I would add also a few words to Mr. Mercer's very appreciative notice of Francesco Melanzio, a native of Montefalco, and none of whose signed works appear elsewhere in Umbria, to my knowledge. Mr. Mercer repeats Mezzanotti's statement that the date of Melanzio's death is about 1525. Unless the inscription in the apse of S. Fortunato has been tampered with he is shown to have been still painting in the year 1528. This inscription reads, according to Guardabassi (Mon. dell' Umbria): Franciscus M. de Montefalco pinxit M.CCCCC.XXVIII, and the subject of this charming painting is the Virgin enthroned holding the Child with three saints on each side. His signature on the painting in S. Leonardo is: Franciscus Mel. Mont. Falc. pinxit anno Domini millesimo quingentesimo decimo quinto, die septima septembris. The subject of this tempera painting on canvas is the Virgin and Child enthroned: on the throne are four angels crowning the Virgin, while four angels are singing above the throne: on each side are four saints in three rows. In the church of S. Maria Melanzio painted in fresco the niche behind the high altar. His signature, which is not dated, reads: Franciscus Melantius de Montefalco pinsit. The subject is: above, God the Father in a glory of angels, blessing; below, the Virgin and Child, enthroned, with two angels, while on the left S. Fortunatus is saying mass. At S. Illuminata, where there are such p230beautiful works by this artist, the first niche on the right contains the inscription: Anno Domini Millesimo quingentesimo XV Franciscus Melantius P. It is a question whether the frescoes in the next niche, dated 1505, and those in the last niche on the right, dated 1509, may not be earlier works by Melanzio.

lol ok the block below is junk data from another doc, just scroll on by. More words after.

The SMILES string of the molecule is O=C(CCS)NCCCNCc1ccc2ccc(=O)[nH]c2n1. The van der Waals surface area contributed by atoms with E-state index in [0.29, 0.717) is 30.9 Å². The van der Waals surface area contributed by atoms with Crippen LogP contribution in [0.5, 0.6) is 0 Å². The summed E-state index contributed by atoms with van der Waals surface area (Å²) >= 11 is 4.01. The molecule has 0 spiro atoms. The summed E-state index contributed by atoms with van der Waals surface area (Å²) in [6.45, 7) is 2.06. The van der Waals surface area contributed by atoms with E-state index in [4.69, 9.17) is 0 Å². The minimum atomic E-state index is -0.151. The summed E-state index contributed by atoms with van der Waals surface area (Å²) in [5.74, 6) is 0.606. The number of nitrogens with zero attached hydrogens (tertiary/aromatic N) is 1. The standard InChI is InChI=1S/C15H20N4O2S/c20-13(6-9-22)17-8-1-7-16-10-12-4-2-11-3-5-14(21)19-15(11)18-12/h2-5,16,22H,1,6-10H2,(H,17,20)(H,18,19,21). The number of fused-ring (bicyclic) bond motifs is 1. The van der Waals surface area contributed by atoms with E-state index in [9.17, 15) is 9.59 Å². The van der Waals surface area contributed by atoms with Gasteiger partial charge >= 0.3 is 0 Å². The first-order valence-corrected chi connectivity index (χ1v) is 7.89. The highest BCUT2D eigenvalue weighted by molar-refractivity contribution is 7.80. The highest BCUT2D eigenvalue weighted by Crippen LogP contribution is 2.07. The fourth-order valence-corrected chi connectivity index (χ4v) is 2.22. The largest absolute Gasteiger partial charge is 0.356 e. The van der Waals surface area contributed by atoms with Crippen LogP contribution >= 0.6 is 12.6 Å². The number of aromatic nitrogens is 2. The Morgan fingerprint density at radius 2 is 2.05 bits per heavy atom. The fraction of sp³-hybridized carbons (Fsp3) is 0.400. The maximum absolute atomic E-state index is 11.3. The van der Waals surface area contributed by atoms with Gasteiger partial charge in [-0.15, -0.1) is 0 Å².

Finally it is interesting to note that side by side with the works of the Florentine, Perugian and native schools, there are examples of the schools of Gubbio (e.g., S. Francesco in third vault) and Foligno (Ch. of Turrita), so that we can obtain in Montefalco a good view of several sides of the development of Italian painting from 1450 to 1525.

[Ed.]


Thayer's Notes:

a A very misleading expression. The altitudes of these places are, respectively, 493, 505, 313, 233, 424, 386, and 207 meters above sea-level, while that of Montefalco is 473 meters: so that only Spello, Foligno, Trevi, Spoleto, and Bevagna might be said to be "at your feet". About Foligno and Bevagna on the plain below I have no argument, nor even much about Spello, whose hill, rising from the wide east Umbrian valley, is a small, cozy affair. More accurately, though, Spoleto's rocca, at 453 meters, puts it pretty much at the same level as Montefalco — and Trevi is strikingly situated on a steep hill of its own that rises across the same valley from Montefalco and affords a far more extensive view of central Umbria.

b Our article was written before automobiles were commonplace: the 12‑kilometer drive from Foligno train station now takes just 20 minutes. Two hours is the time it takes to cover the distance on foot, which hasn't changed, of course: it's an instructive walk.


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Page updated: 14 Jul 11